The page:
Dugesia aborensis was originally described as Planaria aborensis by Whitehouse. In 1928, Meixner changed the genus to which it more likely belongs.
Because there is no description of D. aborensis copulatory apparatus, it should be considered as species inquirenda.
D. aborensis, like all the other Dugesia species, has a triangle-shaped head with two auricles on each side. The dorsal side of the body has a light brown color, with a darker line running in the middle line along the length of the body, from the neck to the posterior end. At the root of the pharynx, at about the middle of its course, this line expands into a broad patch. The ventral surface has a milky white color. They have two eyes in two pigment free-patched areas in the middle of the head. This species was described on the basis of animals without male reproductive organs and without genital aperture. However, the ovaries were detected between the anterior branches of the gut. The analysis of the D. aborensis specimens sections revealed no oviduct or uterus.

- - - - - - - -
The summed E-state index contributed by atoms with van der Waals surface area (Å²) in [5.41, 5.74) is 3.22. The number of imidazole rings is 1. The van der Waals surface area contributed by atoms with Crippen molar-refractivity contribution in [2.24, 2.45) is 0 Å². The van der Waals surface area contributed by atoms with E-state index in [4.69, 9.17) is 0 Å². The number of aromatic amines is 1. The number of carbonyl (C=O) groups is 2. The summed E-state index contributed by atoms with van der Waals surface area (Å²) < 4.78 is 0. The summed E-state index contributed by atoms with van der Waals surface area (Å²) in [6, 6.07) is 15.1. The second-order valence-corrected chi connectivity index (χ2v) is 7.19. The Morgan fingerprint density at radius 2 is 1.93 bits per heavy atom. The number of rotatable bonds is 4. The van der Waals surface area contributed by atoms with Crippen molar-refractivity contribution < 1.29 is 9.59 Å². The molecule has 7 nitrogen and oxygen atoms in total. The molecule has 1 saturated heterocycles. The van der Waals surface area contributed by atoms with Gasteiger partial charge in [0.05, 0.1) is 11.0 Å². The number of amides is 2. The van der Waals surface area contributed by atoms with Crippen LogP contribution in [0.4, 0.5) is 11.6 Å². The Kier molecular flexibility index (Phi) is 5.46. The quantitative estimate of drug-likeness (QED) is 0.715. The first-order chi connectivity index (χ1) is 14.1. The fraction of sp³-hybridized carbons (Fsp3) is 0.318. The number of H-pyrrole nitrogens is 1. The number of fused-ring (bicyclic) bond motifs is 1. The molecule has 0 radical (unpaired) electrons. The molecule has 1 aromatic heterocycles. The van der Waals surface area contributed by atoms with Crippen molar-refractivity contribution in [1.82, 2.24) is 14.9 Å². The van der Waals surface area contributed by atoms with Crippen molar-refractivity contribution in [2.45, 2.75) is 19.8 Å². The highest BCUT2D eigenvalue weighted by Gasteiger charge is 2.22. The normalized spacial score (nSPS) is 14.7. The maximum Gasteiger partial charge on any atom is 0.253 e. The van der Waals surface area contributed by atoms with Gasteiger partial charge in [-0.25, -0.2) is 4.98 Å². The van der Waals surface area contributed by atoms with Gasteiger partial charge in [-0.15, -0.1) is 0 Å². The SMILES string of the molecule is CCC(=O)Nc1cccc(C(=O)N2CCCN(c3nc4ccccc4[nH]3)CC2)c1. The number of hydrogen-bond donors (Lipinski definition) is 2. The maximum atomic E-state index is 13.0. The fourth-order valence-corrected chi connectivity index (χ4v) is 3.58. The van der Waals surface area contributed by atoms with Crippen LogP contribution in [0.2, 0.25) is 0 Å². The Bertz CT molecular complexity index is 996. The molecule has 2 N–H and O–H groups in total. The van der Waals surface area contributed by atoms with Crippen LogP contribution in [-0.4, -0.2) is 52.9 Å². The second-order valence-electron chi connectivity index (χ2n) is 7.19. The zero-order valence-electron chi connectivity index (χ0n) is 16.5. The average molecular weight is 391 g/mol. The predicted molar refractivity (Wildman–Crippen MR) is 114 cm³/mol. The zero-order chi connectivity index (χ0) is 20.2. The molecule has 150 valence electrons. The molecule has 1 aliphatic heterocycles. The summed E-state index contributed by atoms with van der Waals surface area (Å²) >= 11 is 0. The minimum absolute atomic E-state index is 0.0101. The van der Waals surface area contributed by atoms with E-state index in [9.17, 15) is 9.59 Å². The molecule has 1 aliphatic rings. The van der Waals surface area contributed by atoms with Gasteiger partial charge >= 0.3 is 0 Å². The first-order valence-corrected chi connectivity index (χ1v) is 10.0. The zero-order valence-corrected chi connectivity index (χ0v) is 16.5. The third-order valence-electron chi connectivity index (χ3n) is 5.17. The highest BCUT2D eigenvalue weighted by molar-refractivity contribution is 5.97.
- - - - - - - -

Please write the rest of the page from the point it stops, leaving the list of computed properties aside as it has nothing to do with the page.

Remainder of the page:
It has been proposed that D. aborensis reproduces asexually during the summer, while sexually from autumn. However, no sexual mature specimens have been found. It has also been proposed that this is a dioecious species, but all continenticola species known until now are hermaphroditic.
- Whitehouse, R.H. (1913). XXII Freshwater planaria. Records of the Indian Museum 8: 317-321, plate 22.
- Meixner, J. (1928). "Der genitalapparat der tricladen und seine beziehungen zu ihren allgemeinen, Morphologie, Phylogenie, Okologie und Verbreitung". Z. Morph. Okol. d Tiere, 11, pp. 570-612.
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